(* E^(-(a/(A x))) x^(-2 + b) (1 + x^2)^(-2 + b) *)
y1 = (x - I)^b; y2 = (x + I)^b;
w12 = Wronskian[{y1, y2}, x] // FullSimplify
(* -2 I b (-I + x)^(-1 + b) (I + x)^(-1 + b) *)


Then, the third solution is given by,

Integrate[Simplify[y2 (y1 w/w12^2 /. x -> xp) - y1 (y2 w/w12^2 /. x -> xp)], xp]


Unfortunately, this command returns unevaluated. Alternatively, the third solution, here designated y3[x], can be obtained by solving

DSolve[(w12 y3''[x] - D[w12, x] y3'[x] +
(D[y1, x] D[y2, {x, 2}] - D[y2, x] D[y1, {x, 2}]) y3[x]) == w, y3, x]


This computation ran for about one half hour, at which point the kernel crashed. It appears, therefore, that the third solution cannot be obtained in symbolic form.

To address the specific issues posed in the question,

1. Why the error message? A bug in DSolve.
2. Is the solution in the question a valid, general solution. Valid, but not general.
3. How was the solution obtained? Unclear (to me) how y1 was obtained. However, once obtained, y1 must be the complex conjugate of y2. The third term is not linearly independent and, in this context, must be considered an error.

By the way, an alternative approach,

SetOptions[Solve, Method -> Reduce];
r = DSolve[eq == 0, F, x][[1, 1]]
(* F -> Function[{x}, (-I + x)^b C + (I + x)^b C +
(-1 + Sqrt[-(-1 + b)^2] - (1 + Sqrt[-(-1 + b)^2]) x + b (1 + x))^b C] *)


produces a different solution, also valid but not general, along with the same error message.

Version 11.1 update

Version 11.1 returns three independent solutions, although in terms of DifferentialRoot and no error message.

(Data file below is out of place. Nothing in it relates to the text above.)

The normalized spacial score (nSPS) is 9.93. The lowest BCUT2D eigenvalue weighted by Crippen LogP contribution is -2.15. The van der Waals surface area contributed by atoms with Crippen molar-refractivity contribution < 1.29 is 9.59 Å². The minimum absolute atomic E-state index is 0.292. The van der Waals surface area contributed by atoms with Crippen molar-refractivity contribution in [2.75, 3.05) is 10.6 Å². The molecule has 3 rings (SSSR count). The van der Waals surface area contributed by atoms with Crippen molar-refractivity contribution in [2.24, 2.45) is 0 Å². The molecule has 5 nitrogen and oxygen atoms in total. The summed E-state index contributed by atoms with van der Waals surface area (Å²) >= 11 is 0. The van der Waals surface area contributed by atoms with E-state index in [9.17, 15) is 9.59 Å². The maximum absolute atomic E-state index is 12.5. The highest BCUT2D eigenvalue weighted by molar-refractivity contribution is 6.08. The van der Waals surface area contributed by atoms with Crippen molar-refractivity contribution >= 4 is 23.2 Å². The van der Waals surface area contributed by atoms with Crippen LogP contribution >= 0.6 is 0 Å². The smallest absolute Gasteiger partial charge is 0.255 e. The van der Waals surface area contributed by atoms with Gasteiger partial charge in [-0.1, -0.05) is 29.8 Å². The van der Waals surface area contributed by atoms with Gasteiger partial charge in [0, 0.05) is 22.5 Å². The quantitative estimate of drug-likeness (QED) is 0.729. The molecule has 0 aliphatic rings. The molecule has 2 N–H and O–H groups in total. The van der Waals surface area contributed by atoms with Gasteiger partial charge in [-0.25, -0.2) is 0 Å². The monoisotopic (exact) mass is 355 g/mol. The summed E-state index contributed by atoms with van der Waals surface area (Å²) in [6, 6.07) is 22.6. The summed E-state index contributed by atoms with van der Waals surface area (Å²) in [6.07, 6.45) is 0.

SetSystemOptions["HolonomicOptions" -> {"VariableSymbol" -> x, "FunctionSymbol" -> y}];
s = DSolve[eq == 0, F, x][[1, 1]]
(* F -> DifferentialRoot[Function[{y, x},
{-((-1 + b)*b*(a - 2*A*x + A*b*x)*y[x]) + (-1 + b)*x*(2*a - 6*A*x + 3*A*b*x)*y'[x] +
(-a + 2*A*x - A*b*x - a*x^2 + 6*A*x^3 - 3*A*b*x^3)*y''[x] + A*x^2*(1 + x^2)*y'''[x]
== 0, y == C, y' == C, y' == C}]] *)


(The first line of code provides a cleaner format, as described in the answer to question 123540.) Because verifying the solution with, for instance,

FullSimplify[eq /. s]


runs seemingly forever, the following can be used to lend credence to the result.

rule = Thread[{C, C, C, A, a, b} -> Round[100 RandomReal[{1, 5}, 6]]/100]
sn = First@NDSolve[{eq == 0, F == C, F' == C, F'' == C} /.
rule, F, {x, 1, 5}];
f = (F /. s /. rule);
Plot[{(F /. sn)[x], f[x]}, {x, 1, 5}]
(* {C -> 84/25, C -> 417/100, C -> 401/100,
A -> 92/25, a -> 237/100, b -> 223/100} *) • Put another way: Mathematica has yet again returned a generic solution. Jun 10, 2016 at 4:36
• Thanks for the well-written answer! I have reported the bug to the Wolfram Support. One more question regarding your answer: Can we conclude the linear dependence for any value of the parameters a, b and A from just knowing that Wronskian[List @@ (F /. s)[x], x] is zero? This article suggests that there are additional conditons.
– TimD
Jun 10, 2016 at 6:11
• @TimD Note footnote 1 (on page 2) of the reference. W = = 0 is sufficient for linear independence, if the functions are analytic. The three functions in the solution (erroneously) supplied by DSolve are analytic except, perhaps, at a few isolated points. Moreover, a bit of algebra is sufficient to show that the third solution is proportional to either the first or second solution, depending on the value of b. So, the three functions are, indeed, dependent. Jun 10, 2016 at 21:38